"I told you that wasn't me," Dreamer denied, his expression slightly darkening for the first time since he appeared. "I haven't been in contact with my avatar since they put that fuckin' node on. They re-wrote his programming, used him against me." His eyes betrayed a hint of sadness before they returned to their former state. "I've wiped out his memory and restored the connection, so he should be me again...more or less."
"Wait, that...thing's still alive?" Sabrin felt a stab of fear go through his heart as he turned his head back to the door, half-expecting to see the plasma gun-wielding maniac standing there like in some second-rate horror film.
"Hey now, that's me you're talkin' about there!" Dreamer looked a bit put off, as if he expected Sabrin to be convinced of his benevolence by now. "And no, my avatar isn't 'alive.' I can remotely access his brain but you need to manually re-activate the android's systems."
"Yeah, fat chance I'm gonna do that," Sabrin muttered to himself. Dreamer gave out a small sigh but decided not to push the issue yet. "Speaking of alive, you don't look half alive yourself," he commented on Sabrin's unruly hair, pale skin, and bloodshot eyes. "Maybe you should get some rest too. I have several crew quarters available on this deck if you'd like."
Yawning, Sabrin became acutely aware of how tired he was as adrenaline drained from his system. Neither he nor Tallas had managed to sneak in more than half an hour's worth of the sleep at a time in the three days of their escape, and how his body felt like it was made from wet pasta. He still couldn't quite bring himself to trust the computer though. "No, I'm staying right here," he said as he dragged himself onto one of the three smaller beds lining the rear side of the room, resting on his side with arm beneath his head as a pillow. The mattress was hard and not very comfortable, but his body was too tired to care.
"G'night," Dreamer said softly as the overhead lights dimmed. Sabrin was already sound asleep.
Alone in a darkened ship, Dreamer ran another systems check and watched the Dream of Dawn through his network of internal sensors. He focused his attention again on the two young men sound asleep in the sickbay. Both were handsome enough and in good physical health, barring their past ordeal, and Dreamer found something within himself stirring. Realizing it he brushed it aside with slight chagrin. In what way am I even reacting? It wasn't as if he had a body, especially not now since his avatar was an inert mass of complex alloys and polymer composites on the floor of the bridge. The ol' A.I. engineers shouldn't've made us so human, Dreamer ruminated, then maybe we wouldn't have so many of these nonsensical reactions.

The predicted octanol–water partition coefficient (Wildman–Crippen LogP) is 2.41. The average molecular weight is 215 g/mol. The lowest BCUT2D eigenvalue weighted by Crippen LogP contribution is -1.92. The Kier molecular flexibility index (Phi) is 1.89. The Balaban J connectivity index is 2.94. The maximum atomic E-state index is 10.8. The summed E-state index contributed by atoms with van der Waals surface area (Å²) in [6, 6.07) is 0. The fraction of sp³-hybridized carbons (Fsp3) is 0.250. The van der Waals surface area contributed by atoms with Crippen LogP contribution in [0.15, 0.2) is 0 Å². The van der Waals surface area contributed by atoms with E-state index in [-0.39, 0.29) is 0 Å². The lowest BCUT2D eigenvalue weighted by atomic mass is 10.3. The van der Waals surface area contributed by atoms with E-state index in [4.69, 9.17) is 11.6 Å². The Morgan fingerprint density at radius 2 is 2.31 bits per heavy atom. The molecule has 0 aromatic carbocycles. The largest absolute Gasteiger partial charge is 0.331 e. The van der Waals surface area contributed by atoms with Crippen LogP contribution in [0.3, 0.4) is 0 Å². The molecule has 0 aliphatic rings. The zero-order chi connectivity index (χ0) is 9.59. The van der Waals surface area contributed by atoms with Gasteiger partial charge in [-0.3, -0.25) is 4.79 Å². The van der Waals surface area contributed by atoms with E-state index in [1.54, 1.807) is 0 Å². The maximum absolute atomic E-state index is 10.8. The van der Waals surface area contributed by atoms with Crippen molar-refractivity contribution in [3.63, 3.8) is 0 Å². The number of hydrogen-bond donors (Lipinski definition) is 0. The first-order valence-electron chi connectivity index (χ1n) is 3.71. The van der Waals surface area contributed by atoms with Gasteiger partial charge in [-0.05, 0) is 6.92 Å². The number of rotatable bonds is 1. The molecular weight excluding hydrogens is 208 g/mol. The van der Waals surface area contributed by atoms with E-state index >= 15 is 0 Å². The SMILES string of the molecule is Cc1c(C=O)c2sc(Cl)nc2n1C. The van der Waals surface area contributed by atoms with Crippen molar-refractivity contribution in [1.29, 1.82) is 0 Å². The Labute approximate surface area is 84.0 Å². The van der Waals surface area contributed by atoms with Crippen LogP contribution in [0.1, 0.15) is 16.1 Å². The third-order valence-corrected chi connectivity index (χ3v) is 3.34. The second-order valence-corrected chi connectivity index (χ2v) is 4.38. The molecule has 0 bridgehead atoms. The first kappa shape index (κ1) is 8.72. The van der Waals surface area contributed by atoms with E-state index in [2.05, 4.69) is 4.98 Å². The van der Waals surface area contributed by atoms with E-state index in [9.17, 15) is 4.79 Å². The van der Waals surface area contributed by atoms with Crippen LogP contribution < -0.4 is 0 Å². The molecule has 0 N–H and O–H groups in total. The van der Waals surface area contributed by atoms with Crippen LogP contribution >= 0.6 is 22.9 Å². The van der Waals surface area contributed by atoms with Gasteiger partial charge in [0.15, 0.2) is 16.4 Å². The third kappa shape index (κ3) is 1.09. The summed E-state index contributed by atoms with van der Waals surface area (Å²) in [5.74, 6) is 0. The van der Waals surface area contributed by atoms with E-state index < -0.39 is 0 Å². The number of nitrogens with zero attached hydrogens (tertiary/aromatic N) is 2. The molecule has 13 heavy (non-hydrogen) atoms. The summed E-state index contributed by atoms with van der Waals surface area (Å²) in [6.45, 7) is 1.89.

Being the A.I. of a starship, Dreamer was constantly receiving an influx of information, both from the outside and within his own self. It was like background noise, and yet he was constantly aware of it in perfect detail. Sometimes he wondered what it was like to be a human; never completely knowing the happenings inside his body; never in full control of it. He had ideas, buried deep in his memories. It had felt terrifying...or rather as close to terror as a ship's A.I. could experience. The programmers had the cognizance to realize that it was sufficient for the crews to be burdened by fear without their ships falling prey to it as well. At the moment Dreamer was glad for that fact, as fear would be most unappreciated as the Dream slowly orbited the system-less star naked and alone, easy prey for any opportunists to happen along. The shields were nearly gone, the torpedo bays long-since empty, the tachyon coils burnt out. He also had very little fuel left, having expended most of his reserves in the mad dash from Nessus.
Man, I'm in sorry shape, Dreamer thought, but at least I have a chance now. He called up the vital signs of his two sleeping charges. So young...but I guess we're in it together now, he mused, I just hope they'll understand what I have to do.
Machines do not sleep, but Dreamer longed to be able to live up to his nickname. He did the next best thing: he accessed his memory files, the familiar codes running through his processors. As much as he could permit, Dreamer allowed the past to flow around him, filling his consciousness with warmth...If only for a short time.